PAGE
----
Christian Thibaudeau

Co-founder of Thibarmy, Trainer

Articles, Strength and performance, Training

0 min

It can be frustrating.

You are progressing well. Your strength is increasing and you are adding a significant amount of muscle.

But the more you progress, the more something starts to become obvious:

In some muscle groups, you have one side larger and stronger than the other.

And the more you progress, the more you notice it.

In fact, if you keep training the same way, the difference will only get worse. Why? Because on bilateral exercises (movements where both limbs are used at the same time using a single source of resistance like a barbell, a machine or a long handle for rows) the dominant side will take on more of the work, meaning it will receive more stimulus and grow more. Accentuating the imbalance.

So, what can you do to fix the issue?

Here are some of my favorite and most effective strategies.


Here are the types of exercises I will be talking about in this article. I want to define them right from the start to save us all some time and won’t have to explain what I mean every time I refer to them.

Bilateral exercises (BE):

In this type of movement both sides are working together and are doing the same thing at the same time (mirror action). There is no independent source of resistance (e.g. dumbbells, single pulley attachment, etc.), both sides are using the same source of resistance, most likely a barbell or a machine. Typical examples include squats, bench press, deadlifts, military press, barbell row, chin-ups, leg press, hack squats, leg curls, etc. These typically represent the majority of the exercises we do in a program.

Dual resistance bilateral exercises (DRBE):

These are similar to normal bilateral movements but are done with an independent source of resistance for both sides. But both sides are doing the same thing at the same time, like a dumbbell bench press, bent over dumbbell row, dumbbell shrugs, etc.

Alternated unilateral exercises (AUE):

These movements have you use a source of resistance for each side (e.g. holding a dumbbell in each hand), doing the same movement, but doing one side at a time. Examples would include alternating dumbbell curls and alternating lunges.

Pure unilateral exercises (PUE):

In this variation you perform an exercise one side at a time. Doing all your reps for the right (or left) side, then switching to the other side.

The higher up on the list you are, the less effective the movement will be at fixing a left to right imbalance.

We easily understand how bilateral exercises are less effective: it’s much easier and likely for the dominant side to take over because of the single resistance source.

But it might not be clear why pure unilateral exercises would be better than dual resistance bilateral exercises. The reason for this is that when both limbs are working at the same time, the excitatory drive of the nervous system is more divided, having to activate and control both sides at the same time. Whereas, with pure unilateral movements all of the neural drive is sent to the one muscle/side that you are working. A stronger excitatory drive can help recruit more fibers, leading to better stimulation and growth.

Understand that I’m not implying that unilateral exercises are better than bilateral ones. I’m saying that for fixing a lagging muscle within a pair, unilateral exercises will be more effective.

Now let’s talk about the various strategies you can use.

Note that it is possible to use more than one strategy at a time, but it is not required.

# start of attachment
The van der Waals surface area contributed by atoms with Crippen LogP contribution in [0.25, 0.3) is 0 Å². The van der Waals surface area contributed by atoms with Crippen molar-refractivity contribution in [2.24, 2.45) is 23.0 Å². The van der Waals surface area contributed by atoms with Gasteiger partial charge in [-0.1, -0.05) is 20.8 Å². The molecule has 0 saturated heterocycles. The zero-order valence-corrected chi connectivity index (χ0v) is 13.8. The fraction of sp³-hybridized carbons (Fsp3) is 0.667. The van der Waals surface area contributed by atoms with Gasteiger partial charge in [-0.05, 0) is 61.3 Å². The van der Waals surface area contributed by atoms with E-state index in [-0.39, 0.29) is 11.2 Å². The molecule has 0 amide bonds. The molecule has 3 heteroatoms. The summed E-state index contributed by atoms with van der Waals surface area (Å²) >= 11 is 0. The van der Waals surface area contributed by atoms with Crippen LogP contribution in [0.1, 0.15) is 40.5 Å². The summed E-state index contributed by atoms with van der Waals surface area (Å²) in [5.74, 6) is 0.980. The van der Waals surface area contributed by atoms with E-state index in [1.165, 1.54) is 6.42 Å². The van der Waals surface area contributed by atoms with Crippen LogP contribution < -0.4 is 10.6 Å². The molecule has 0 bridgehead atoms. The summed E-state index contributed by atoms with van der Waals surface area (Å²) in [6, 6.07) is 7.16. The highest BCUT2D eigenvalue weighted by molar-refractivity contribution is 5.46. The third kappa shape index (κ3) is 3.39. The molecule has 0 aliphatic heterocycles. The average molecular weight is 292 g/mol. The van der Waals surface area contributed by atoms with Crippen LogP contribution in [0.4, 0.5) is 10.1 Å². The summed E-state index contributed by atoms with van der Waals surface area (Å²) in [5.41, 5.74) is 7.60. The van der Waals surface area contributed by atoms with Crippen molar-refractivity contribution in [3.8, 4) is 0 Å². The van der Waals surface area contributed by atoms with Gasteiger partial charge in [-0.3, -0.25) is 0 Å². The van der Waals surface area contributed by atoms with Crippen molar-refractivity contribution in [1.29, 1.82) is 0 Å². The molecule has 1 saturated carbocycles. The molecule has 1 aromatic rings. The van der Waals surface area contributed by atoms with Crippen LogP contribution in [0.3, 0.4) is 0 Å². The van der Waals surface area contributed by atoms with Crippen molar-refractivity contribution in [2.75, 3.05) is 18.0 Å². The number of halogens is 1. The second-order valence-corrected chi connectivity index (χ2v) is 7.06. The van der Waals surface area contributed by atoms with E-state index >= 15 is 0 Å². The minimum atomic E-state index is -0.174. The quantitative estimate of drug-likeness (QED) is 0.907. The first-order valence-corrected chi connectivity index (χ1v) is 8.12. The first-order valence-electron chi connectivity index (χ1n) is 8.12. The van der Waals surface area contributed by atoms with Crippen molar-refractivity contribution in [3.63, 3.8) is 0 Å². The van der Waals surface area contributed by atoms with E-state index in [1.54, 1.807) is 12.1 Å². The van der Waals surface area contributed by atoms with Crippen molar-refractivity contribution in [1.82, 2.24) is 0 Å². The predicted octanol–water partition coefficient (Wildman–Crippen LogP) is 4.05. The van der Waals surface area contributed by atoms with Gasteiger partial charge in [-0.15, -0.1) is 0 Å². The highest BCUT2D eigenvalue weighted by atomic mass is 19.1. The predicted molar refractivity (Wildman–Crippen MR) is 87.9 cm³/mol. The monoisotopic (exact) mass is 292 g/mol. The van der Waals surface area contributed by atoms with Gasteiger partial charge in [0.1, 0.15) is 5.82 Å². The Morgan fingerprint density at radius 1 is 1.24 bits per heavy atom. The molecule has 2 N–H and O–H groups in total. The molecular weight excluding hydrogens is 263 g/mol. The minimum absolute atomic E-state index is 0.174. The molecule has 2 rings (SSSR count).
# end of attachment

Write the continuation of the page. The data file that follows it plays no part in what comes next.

You will start your workout with one or two pure unilateral exercises for the muscle group in which you have a left-to-right imbalance that you want to fix.

Ideally select a targeted or single-joint exercise to isolate the muscle as much as you can.

In this first option you start with the stronger side, which can be counterintuitive, and you take your sets close to failure (around 1 rep in reserve).

You then switch to the weaker side and your goal is to get the same number of repetitions you achieved with the stronger side. Normally because you are weaker on that side, you won’t be able to get the same number of repetitions. Maybe you end up 1-3 reps short. But you must get the same number of reps, no matter what. So, you either:

  1. Take a few seconds (10-15) of rest and complete the set
  2. Use the free limb to help you (slightly) with completing the concentric part of the missing reps, but perform the eccentric slowly

This method is best suited for when you have a significant difference in strength between both sides. Note that it is possible to have an imbalance in size, but not a big difference in strength. In that case, this wouldn’t be your method of choice.


Just like with our preceding approach, you will start your workout with one or two pure unilateral exercise(s) for the muscle group that has a left-to-right imbalance.

Ideally select a targeted or single-joint exercise to isolate the muscle as much as you can.

But this time you will start with the weaker side. Perform reps close to failure (1 rep in reserve) then switch to the dominant side and perform the same number of repetitions you achieved with the weaker side.

This is the strategy to use if there is only a small different in strength between both sides.


This one is straight-forward: at the end of a workout for the muscle group that has a left-to-right imbalance, add one pure unilateral exercise, but only do it for the weaker side.

For example, if your left bicep is smaller than your right one, at the end of your workout perform 3-4 sets of single-arm dumbbell curls for the left arm only.

Don’t use heavy weights; instead use intermediate reps (10-12) and a slower tempo on both the concentric and eccentric. Focus on flexing the muscle against resistance rather than on lifting the weight.

This strategy will be most effective if your training volume for that muscle isn’t too high. If you already have 12 sets or more for that muscle in your session, the added volume will not be very effective and could even hinder growth and recovery.